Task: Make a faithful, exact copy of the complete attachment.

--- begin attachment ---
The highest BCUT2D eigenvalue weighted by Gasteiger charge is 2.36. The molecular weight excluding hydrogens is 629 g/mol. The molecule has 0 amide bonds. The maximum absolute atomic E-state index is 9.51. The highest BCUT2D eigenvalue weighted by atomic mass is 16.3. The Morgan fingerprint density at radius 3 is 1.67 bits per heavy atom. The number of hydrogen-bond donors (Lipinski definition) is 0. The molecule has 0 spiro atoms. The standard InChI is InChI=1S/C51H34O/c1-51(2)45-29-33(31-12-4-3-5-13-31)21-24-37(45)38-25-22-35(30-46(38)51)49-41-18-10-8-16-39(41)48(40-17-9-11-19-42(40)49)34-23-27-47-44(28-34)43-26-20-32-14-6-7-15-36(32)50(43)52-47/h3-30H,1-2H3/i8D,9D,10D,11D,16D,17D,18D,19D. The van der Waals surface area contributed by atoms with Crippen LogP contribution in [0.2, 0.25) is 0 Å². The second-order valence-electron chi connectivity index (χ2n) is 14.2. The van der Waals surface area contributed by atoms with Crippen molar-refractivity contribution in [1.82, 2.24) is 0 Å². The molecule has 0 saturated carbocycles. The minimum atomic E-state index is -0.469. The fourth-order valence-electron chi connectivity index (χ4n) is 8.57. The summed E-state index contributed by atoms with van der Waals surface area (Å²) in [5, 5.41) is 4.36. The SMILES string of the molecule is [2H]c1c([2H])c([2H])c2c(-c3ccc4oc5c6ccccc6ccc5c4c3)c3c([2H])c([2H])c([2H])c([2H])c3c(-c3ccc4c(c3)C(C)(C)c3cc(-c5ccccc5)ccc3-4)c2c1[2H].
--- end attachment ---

The highest BCUT2D eigenvalue weighted by Gasteiger charge is 2.36. The molecular weight excluding hydrogens is 629 g/mol. The molecule has 0 amide bonds. The maximum absolute atomic E-state index is 9.51. The highest BCUT2D eigenvalue weighted by atomic mass is 16.3. The Morgan fingerprint density at radius 3 is 1.67 bits per heavy atom. The number of hydrogen-bond donors (Lipinski definition) is 0. The molecule has 0 spiro atoms. The standard InChI is InChI=1S/C51H34O/c1-51(2)45-29-33(31-12-4-3-5-13-31)21-24-37(45)38-25-22-35(30-46(38)51)49-41-18-10-8-16-39(41)48(40-17-9-11-19-42(40)49)34-23-27-47-44(28-34)43-26-20-32-14-6-7-15-36(32)50(43)52-47/h3-30H,1-2H3/i8D,9D,10D,11D,16D,17D,18D,19D. The van der Waals surface area contributed by atoms with Crippen LogP contribution in [0.2, 0.25) is 0 Å². The second-order valence-electron chi connectivity index (χ2n) is 14.2. The van der Waals surface area contributed by atoms with Crippen molar-refractivity contribution in [1.82, 2.24) is 0 Å². The molecule has 0 saturated carbocycles. The minimum atomic E-state index is -0.469. The fourth-order valence-electron chi connectivity index (χ4n) is 8.57. The summed E-state index contributed by atoms with van der Waals surface area (Å²) in [5, 5.41) is 4.36. The SMILES string of the molecule is [2H]c1c([2H])c([2H])c2c(-c3ccc4oc5c6ccccc6ccc5c4c3)c3c([2H])c([2H])c([2H])c([2H])c3c(-c3ccc4c(c3)C(C)(C)c3cc(-c5ccccc5)ccc3-4)c2c1[2H].